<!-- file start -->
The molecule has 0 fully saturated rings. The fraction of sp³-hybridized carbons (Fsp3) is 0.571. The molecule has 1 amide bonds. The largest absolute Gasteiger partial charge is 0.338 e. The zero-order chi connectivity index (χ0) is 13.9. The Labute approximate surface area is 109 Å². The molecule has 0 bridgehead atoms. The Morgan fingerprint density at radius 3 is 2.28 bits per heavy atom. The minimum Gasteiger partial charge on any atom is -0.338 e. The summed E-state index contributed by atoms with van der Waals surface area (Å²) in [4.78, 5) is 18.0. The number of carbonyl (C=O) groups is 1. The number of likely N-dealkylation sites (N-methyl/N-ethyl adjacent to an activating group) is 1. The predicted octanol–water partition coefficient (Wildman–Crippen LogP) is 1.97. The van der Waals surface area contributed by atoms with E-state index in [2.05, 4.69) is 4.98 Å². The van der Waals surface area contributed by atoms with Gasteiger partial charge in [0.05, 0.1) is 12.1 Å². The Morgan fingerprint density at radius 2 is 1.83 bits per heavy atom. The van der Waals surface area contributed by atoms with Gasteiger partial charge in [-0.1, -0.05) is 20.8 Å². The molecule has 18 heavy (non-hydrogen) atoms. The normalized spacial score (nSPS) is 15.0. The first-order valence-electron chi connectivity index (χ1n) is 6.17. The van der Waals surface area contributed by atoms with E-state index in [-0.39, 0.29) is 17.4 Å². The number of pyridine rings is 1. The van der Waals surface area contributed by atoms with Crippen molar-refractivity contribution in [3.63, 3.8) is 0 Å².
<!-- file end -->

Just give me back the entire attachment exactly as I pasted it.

The molecule has 0 fully saturated rings. The fraction of sp³-hybridized carbons (Fsp3) is 0.571. The molecule has 1 amide bonds. The largest absolute Gasteiger partial charge is 0.338 e. The zero-order chi connectivity index (χ0) is 13.9. The Labute approximate surface area is 109 Å². The molecule has 0 bridgehead atoms. The Morgan fingerprint density at radius 3 is 2.28 bits per heavy atom. The minimum Gasteiger partial charge on any atom is -0.338 e. The summed E-state index contributed by atoms with van der Waals surface area (Å²) in [4.78, 5) is 18.0. The number of carbonyl (C=O) groups is 1. The number of likely N-dealkylation sites (N-methyl/N-ethyl adjacent to an activating group) is 1. The predicted octanol–water partition coefficient (Wildman–Crippen LogP) is 1.97. The van der Waals surface area contributed by atoms with E-state index in [2.05, 4.69) is 4.98 Å². The van der Waals surface area contributed by atoms with Gasteiger partial charge in [0.05, 0.1) is 12.1 Å². The Morgan fingerprint density at radius 2 is 1.83 bits per heavy atom. The van der Waals surface area contributed by atoms with Gasteiger partial charge in [-0.1, -0.05) is 20.8 Å². The molecule has 18 heavy (non-hydrogen) atoms. The normalized spacial score (nSPS) is 15.0. The first-order valence-electron chi connectivity index (χ1n) is 6.17. The van der Waals surface area contributed by atoms with E-state index in [-0.39, 0.29) is 17.4 Å². The number of pyridine rings is 1. The van der Waals surface area contributed by atoms with Crippen molar-refractivity contribution in [3.63, 3.8) is 0 Å².